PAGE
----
The Clone Wars: Wild Space
by Karen Miller
Published by Del Rey
Adrick's Rating: 2.7 out of 4
The Clone Wars have exploded across the galaxy as Republic forces and Separatists struggle to gain the upper hand. But while the Jedi generals work tirelessly to defeat Count Dooku and his rebels, Supreme Chancellor Palpatine is hatching his own dark plans.
The Separatists have launched a sneak attack on Coruscant. Obi-Wan Kenobi, wounded in battle, insists that Anakin Skywalker and his rookie Padawan Ahsoka leave on a risky mission against General Grievous. But when Senator Bail Organa eveals explosive intelligence that could turn the tide of war in the Republic's favor, the Jedi Master agrees to accompany him to an obscure planet on the Outer Rim to verify the facts. What Obi-Wan and Bail don't realize is that they're walking into a deadly trap concocted by Palpatine...and that escape may not be an option.
Inspired by the full-length animated feature film Star Wars: The Clone Wars and the brand-new TV series, this thrilling adventure is filled with provocative, never-before-revealed insights into the characters of Obi-Wan, Anakin, Padme, Yoda, Count Dooku and many other Star Wars favorites.
I like the unexpected. After hearing that Karen Traviss’s excellent adaptation of The Clone Wars animated film was only the first in a series of novels tied to the film and television show, I thought that the volumes to follow would be based on the television show.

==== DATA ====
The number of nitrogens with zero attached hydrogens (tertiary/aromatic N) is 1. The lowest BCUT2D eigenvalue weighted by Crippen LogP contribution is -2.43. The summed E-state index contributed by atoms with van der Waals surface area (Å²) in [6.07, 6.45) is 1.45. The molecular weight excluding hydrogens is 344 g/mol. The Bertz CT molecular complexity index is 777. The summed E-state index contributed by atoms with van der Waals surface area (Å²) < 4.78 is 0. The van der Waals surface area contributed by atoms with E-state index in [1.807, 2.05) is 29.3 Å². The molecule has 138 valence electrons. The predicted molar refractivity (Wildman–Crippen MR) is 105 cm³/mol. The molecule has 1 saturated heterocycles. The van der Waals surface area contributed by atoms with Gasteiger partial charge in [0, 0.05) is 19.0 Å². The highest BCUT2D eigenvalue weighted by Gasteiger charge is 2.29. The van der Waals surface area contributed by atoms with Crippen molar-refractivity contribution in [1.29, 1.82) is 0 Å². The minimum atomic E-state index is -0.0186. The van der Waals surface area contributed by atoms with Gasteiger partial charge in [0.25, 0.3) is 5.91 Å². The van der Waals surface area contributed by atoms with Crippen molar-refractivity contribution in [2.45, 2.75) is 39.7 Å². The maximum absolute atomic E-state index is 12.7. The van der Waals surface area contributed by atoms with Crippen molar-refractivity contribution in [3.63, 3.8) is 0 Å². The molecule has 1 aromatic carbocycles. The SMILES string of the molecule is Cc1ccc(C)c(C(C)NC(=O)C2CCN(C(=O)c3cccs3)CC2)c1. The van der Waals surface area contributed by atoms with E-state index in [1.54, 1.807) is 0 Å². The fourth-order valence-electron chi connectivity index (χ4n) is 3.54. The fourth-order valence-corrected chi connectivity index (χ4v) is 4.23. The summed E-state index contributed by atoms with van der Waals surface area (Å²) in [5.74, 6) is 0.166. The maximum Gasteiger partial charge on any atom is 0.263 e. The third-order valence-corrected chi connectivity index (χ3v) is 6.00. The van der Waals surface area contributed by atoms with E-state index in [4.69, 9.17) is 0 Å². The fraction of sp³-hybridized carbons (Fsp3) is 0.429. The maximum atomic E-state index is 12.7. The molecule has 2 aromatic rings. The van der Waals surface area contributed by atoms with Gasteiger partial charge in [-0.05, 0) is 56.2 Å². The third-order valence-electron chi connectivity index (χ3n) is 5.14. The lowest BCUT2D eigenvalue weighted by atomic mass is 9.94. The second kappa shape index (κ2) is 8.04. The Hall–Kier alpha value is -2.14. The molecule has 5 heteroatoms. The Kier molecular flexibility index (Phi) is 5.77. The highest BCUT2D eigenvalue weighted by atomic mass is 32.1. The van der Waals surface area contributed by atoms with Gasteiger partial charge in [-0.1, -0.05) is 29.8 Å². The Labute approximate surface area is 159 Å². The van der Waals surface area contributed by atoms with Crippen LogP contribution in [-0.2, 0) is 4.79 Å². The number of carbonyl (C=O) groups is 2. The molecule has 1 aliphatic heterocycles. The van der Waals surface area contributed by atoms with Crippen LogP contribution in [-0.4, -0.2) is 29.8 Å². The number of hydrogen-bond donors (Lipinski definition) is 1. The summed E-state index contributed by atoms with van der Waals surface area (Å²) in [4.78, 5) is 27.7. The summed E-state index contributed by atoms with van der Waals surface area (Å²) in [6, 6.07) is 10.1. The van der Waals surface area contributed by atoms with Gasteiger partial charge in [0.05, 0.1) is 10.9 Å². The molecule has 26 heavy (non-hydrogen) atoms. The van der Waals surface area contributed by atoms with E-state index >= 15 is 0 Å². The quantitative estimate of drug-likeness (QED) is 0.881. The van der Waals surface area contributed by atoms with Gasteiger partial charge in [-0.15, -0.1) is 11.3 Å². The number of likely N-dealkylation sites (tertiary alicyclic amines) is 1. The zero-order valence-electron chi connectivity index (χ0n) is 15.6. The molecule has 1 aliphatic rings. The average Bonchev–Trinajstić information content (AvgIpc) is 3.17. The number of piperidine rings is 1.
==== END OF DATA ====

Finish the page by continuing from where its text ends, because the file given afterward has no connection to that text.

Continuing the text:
I was pleasantly surprised to find that Wild Space is actually its own adventure. The story weaves in and out of Attack of the Clones, jumps ahead to deal with the immediate aftermath of The Clone Wars film, sets up the television show, and follows Obi-Wan and Bail Organa’s offscreen adventures while Anakin is busy with his own two episode arc in the television show.
Now I’m a big fan of Expanded Universe stories—like Death Star—that dance in between tales we already know, as well as those—like Traviss’s The Clone Wars—that give weight and context to events skimmed over by the breakneck pace of the Star Wars films. (Er, and television show now, I suppose. This is going to take some getting used to.) Thus, I found Wild Space to be an enjoyable supplement to The Clone Wars show.
Miller’s portrayal of Bail Organa is also worth a look. In Wild Space he is well outside his role of Senator, and we find that he’s a little rougher around the edges than one might guess from the prequels. But given that this is the man who raised Princess “Into the garbage shoot, flyboy!” Leia, it’s certainly a logical take on the character.
Alright, I admit it—if it weren’t for the fact that I’m a certifiable (in every sense of the word) Star Wars fan, I probably wouldn’t have finished this book. Why? Because I can’t stand stories in which the hero is gravely wounded and forced to make a long journey across unfamiliar terrain while constantly being assailed by demons within and without. Perhaps this may appeal to other readers, but I gotta tell you, for me it’s like fingernails on a chalkboard. Miller’s trek across the nonthreatening sounding Sith world of Zigoola does not do anything to endear the scenario to me, but if Tolkien and Pullman couldn’t do it, I suppose no one can.
Also, Wild Space suggests that one of Palpatine’s main motives in eliminating Bail Organa is not that the idealistic Organa is a natural enemy of his impending Imperial regime, but that he might become romantically entangled with Anakin’s wife Padme and therefore interfere with Anakin’s descent into darkness. If this whole “send the galaxy spiraling into darkness” plot doesn’t work out, Palpatine could fall back on creating plots for bad fan fiction…
All the horrific physical and mental injuries Obi-Wan has to endure in this book pale in comparison to Padme’s line “More chee-chees, my darling?” By all the immortal gods of the Sith, why?